David’s almost changling status is eerie. Supposedly, this child of Amanda’s friend – this child/now adult (who knows?) who is in Amanda’s room – is not the same as he was before. (In years gone by a woman said that in order to save a feverish David’s life, a switch of bodies would have to take place, David’s spirit moving on to another body and David’s body becoming inhabited by a different soul. It’s the different soul/same body that Amanda is supposedly talking to.) David’s actions are seen as strange, haunted, and whereas we can assume that some actions might have been normal in reality, some clearly aren’t. The character of David is very much up to you, the reader, to figure out.

Fever Dream is a short book; you wouldn’t want it to be longer due to the confusion and the relentless and repetitive nature of David’s questions. It’s a book you can enjoy even if you can’t quite explain it, and at times it’s the very idea of not having to understand it that allows you to enjoy it more. And with its relatively small number of pages and a narrative that doesn’t deviate, with its lack of chapters and easy language, it’s the perfect choice if you want to pick up something challenging but very accessible.

I received this book for review.

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Ricarda Huch – The Last Summer

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School’s not just out for summer.

Publisher: Peirene Press
Pages: 115
Type: Fiction
Age: Adult
ISBN: 978-1-908-67034-2
First Published: 1910; 2017 in English
Date Reviewed: 25th February 2017
Rating: 4/5

Original language: German
Original title: Der Letzte Sommer (The Last Summer)
Translated by: Jamie Bulloch

Russia: the students of the university are causing the governor hassle (they’re protesting) and he closes the place down. When he goes on holiday, a plot to assassinate him comes together and Lyu decides to help; under the pretence of security, Lyu joins the governor’s family where he hopes to carry out the assassination. It may prove difficult – the family rather like him, one daughter in particular, and where they assign good work to him he ends up procrastinating.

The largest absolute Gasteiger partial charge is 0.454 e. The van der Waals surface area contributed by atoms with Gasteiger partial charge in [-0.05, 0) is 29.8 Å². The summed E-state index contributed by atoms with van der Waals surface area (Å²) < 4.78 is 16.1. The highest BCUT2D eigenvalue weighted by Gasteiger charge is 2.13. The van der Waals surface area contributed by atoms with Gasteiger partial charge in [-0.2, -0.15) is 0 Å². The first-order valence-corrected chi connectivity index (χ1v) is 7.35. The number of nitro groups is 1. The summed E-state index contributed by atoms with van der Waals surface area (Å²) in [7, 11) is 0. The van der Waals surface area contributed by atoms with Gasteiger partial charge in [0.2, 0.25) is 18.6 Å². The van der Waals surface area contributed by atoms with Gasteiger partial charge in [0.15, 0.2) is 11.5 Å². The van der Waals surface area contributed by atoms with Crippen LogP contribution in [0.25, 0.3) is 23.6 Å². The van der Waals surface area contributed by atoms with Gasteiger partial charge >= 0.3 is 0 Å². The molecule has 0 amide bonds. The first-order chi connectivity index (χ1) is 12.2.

The Last Summer is a short and somewhat comedic epistolary thriller. Originally published in German in 1910, whilst the time period may have moved on, the sometimes light-hearted (yes, despite the subject) spirit of the book remains as fresh as though it were a new piece of writing.

This is perhaps aided by the translation. Translated into English for the first time, Huch’s book has been well rendered by Jamie Bulloch. The translator of a good few previous Peirene novellas, Bulloch’s language decisions have ensured the text remains steeped in its now historical context whilst being very readable for us today.

The letters – the detailing and wording, the characterisation – mean that you don’t just get to know the people writing, you get to know the recipients too. This is a book of correspondence purposefully lacking in written responses – the characters retort to replies you haven’t been privy to but whilst this may at the outset seem a setback it means the narrative is brisk without any losses. (And it’s interesting that on the whole it seems the receipts do a lot more thinking than our writers, showing the dynamics of the family.)